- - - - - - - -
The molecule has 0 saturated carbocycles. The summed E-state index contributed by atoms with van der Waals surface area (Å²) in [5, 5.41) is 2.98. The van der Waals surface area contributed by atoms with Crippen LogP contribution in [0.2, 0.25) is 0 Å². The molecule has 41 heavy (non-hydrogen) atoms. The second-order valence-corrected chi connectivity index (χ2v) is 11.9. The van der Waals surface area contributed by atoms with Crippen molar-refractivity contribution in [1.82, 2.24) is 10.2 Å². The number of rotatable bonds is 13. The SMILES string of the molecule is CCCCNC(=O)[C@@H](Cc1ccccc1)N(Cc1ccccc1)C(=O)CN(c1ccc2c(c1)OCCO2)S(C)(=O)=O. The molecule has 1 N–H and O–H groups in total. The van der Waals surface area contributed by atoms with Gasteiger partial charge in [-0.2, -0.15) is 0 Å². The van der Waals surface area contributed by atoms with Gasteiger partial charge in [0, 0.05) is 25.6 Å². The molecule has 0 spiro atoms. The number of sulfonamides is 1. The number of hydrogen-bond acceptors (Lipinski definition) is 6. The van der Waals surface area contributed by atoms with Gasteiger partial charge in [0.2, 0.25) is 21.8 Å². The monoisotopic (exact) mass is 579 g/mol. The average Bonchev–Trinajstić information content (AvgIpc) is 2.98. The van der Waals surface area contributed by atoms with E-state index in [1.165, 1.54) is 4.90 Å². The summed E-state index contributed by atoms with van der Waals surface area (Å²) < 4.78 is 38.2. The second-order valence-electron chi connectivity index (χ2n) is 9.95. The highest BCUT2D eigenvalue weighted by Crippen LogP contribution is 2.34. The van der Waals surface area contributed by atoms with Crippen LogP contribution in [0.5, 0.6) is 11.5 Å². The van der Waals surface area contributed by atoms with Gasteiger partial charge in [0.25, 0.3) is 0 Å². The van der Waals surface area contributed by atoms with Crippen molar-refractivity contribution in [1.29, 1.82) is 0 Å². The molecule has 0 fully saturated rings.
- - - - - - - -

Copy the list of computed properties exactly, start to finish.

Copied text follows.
The molecule has 0 saturated carbocycles. The summed E-state index contributed by atoms with van der Waals surface area (Å²) in [5, 5.41) is 2.98. The van der Waals surface area contributed by atoms with Crippen LogP contribution in [0.2, 0.25) is 0 Å². The molecule has 41 heavy (non-hydrogen) atoms. The second-order valence-corrected chi connectivity index (χ2v) is 11.9. The van der Waals surface area contributed by atoms with Crippen molar-refractivity contribution in [1.82, 2.24) is 10.2 Å². The number of rotatable bonds is 13. The SMILES string of the molecule is CCCCNC(=O)[C@@H](Cc1ccccc1)N(Cc1ccccc1)C(=O)CN(c1ccc2c(c1)OCCO2)S(C)(=O)=O. The molecule has 1 N–H and O–H groups in total. The van der Waals surface area contributed by atoms with Gasteiger partial charge in [-0.2, -0.15) is 0 Å². The van der Waals surface area contributed by atoms with Gasteiger partial charge in [0, 0.05) is 25.6 Å². The molecule has 0 spiro atoms. The number of sulfonamides is 1. The number of hydrogen-bond acceptors (Lipinski definition) is 6. The van der Waals surface area contributed by atoms with Gasteiger partial charge in [0.2, 0.25) is 21.8 Å². The monoisotopic (exact) mass is 579 g/mol. The average Bonchev–Trinajstić information content (AvgIpc) is 2.98. The van der Waals surface area contributed by atoms with E-state index in [1.165, 1.54) is 4.90 Å². The summed E-state index contributed by atoms with van der Waals surface area (Å²) < 4.78 is 38.2. The second-order valence-electron chi connectivity index (χ2n) is 9.95. The highest BCUT2D eigenvalue weighted by Crippen LogP contribution is 2.34. The van der Waals surface area contributed by atoms with Crippen LogP contribution in [0.5, 0.6) is 11.5 Å². The van der Waals surface area contributed by atoms with Gasteiger partial charge in [0.25, 0.3) is 0 Å². The van der Waals surface area contributed by atoms with Crippen molar-refractivity contribution in [1.29, 1.82) is 0 Å². The molecule has 0 fully saturated rings.